Your QP should be based on some work that you have already done, either a course paper, a talk handout, a draft, earlier fieldwork, an undergraduate honors thesis, etc. Trying to write a QP from scratch in the course of a semester is very difficult, and usually leads to problems. It is almost impossible to do all the required background reading, come up with the data and the analysis, and write a solid paper all in the space of 15 weeks (one semester).
Don’t be shy about making appointments.
A good professor will happily to meet with students. Talking face-to-face with your professors is one of the keys to graduate education. It is a tutorial where you can ask your questions and have the professor focus entirely on discussing them with you.
For example, if you are taking a course from Prof. X, and are trying to come up with a paper topic, make an appointment to brainstorm. Or if you are writing a paper, and believe that Prof. Y would have useful advice for you, make an appointment (even if Prof. Y happens not to be your advisor, and is not even on your committee). If you are writing a QP or a dissertation, you should have regular appointments with both your adviser and your committee members (on a schedule determined by your needs). If your department hosts a guest speaker or a visiting scholar, make an appointment to get to know them and to discuss your work.
To get the most out your appointments, be prepared. Sometimes that means you should prepare a handout. Sometimes it just means that you should think about what you want to talk about ahead of time.
Learn from your fellow students.
When I was in graduate school, I learned as much by talking with my fellow students as I learned by other means (classes, papers, appointments, talks, etc.). I remember having particularly useful discussions with my office mates and members of my cohort (the students admitted at the same time as me). These students were role models for me. I was blown away by how much they knew. Getting to know older graduate students can also be helpful. They have been through the system and can give you advice.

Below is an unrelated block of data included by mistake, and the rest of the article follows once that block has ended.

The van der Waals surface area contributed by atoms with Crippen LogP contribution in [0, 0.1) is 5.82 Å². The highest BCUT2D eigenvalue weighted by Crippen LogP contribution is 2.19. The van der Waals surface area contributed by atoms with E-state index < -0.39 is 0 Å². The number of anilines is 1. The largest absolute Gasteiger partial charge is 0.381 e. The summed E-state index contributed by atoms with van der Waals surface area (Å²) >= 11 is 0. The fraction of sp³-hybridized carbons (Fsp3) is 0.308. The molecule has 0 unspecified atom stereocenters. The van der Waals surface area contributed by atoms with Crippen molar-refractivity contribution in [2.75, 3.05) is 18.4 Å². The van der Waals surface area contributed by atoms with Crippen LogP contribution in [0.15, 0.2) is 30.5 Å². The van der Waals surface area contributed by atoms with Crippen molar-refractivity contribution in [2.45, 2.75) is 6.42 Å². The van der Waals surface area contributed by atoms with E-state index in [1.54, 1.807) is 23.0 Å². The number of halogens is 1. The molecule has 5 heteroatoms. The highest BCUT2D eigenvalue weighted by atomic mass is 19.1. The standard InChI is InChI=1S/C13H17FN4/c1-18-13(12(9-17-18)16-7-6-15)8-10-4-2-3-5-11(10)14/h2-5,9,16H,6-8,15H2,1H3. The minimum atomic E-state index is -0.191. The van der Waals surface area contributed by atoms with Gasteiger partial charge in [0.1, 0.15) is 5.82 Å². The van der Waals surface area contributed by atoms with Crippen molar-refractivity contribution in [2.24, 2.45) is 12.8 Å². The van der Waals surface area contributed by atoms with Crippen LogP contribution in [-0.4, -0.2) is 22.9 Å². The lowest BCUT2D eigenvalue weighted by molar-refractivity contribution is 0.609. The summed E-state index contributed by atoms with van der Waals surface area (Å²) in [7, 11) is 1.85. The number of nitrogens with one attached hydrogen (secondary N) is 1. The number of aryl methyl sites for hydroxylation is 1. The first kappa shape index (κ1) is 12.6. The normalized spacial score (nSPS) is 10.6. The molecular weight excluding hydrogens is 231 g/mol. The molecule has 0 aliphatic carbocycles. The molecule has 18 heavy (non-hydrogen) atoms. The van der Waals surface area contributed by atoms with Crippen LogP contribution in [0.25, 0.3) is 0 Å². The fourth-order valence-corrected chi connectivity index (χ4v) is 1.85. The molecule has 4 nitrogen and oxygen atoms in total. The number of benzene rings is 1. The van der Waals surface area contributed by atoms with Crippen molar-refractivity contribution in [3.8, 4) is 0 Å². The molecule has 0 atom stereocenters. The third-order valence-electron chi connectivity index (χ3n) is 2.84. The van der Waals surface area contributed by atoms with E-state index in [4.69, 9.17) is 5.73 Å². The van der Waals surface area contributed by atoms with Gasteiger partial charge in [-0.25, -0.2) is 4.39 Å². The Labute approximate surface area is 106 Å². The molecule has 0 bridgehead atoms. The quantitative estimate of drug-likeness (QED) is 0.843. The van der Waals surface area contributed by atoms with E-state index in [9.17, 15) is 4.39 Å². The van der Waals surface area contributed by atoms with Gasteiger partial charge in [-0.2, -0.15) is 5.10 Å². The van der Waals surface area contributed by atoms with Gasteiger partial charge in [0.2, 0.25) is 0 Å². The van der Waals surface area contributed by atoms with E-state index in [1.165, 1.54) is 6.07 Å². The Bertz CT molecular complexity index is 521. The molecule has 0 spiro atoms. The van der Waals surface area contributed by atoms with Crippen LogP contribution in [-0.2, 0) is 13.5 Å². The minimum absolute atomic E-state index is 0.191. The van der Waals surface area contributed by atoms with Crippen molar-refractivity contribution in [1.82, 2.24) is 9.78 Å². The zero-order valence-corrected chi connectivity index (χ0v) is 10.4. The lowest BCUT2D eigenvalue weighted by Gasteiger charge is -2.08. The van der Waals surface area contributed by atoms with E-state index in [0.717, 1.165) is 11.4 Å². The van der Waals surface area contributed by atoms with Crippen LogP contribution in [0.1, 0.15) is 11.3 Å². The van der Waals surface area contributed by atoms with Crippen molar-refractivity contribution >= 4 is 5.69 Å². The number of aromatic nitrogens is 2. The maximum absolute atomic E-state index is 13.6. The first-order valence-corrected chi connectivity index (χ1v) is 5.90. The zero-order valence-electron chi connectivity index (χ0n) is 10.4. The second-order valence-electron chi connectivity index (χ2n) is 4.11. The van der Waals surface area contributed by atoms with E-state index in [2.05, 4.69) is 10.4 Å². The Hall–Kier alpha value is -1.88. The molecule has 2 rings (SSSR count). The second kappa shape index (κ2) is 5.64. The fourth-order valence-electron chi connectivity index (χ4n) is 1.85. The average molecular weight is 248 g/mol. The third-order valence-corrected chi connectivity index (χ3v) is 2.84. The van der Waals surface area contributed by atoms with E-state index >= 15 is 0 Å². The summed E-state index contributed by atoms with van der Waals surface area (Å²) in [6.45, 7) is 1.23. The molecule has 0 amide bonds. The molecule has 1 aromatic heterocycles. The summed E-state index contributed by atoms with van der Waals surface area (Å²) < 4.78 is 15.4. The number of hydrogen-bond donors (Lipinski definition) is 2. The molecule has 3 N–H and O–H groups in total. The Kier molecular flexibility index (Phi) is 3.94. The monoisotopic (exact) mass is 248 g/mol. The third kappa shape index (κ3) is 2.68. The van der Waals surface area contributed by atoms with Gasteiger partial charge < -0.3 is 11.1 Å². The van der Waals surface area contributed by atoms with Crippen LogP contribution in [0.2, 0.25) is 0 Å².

Your fellow students can read your papers, chapters and abstracts and give you feedback, and then you can return the favor.
Graduate students often form study groups to talk about assignments. These groups are a good idea, and they raise the performance of all the students involved. But if you do participate in such a group make sure that you try to think about the problems on your own beforehand.
Sometimes graduate students form discussion groups around writing QPs or dissertations. They meet on a regular basis to give presentations and to discuss their progress. These meetings can be a good way to pace yourself in writing a dissertation.
Try to network.
Forming relationships with scholars (students and faculty) in your field is important for many reasons. First, it gives you an opportunity to share your ideas with others, and perhaps even get feedback. Second, it gives you an opportunity to hone your discussion and argumentation skills. Third, it gives you visibility, which will be important when you go on the job market.
If there is a scholar working in your area of interest, you could write them an e-mail message, and offer to exchange papers (e.g., your QP). When you go to a conference, use the opportunity to talk with other scholars in the field. A good place to do this is at the poster sessions, where the presenter will walk you through their paper, and you can ask questions and give feedback on the spot.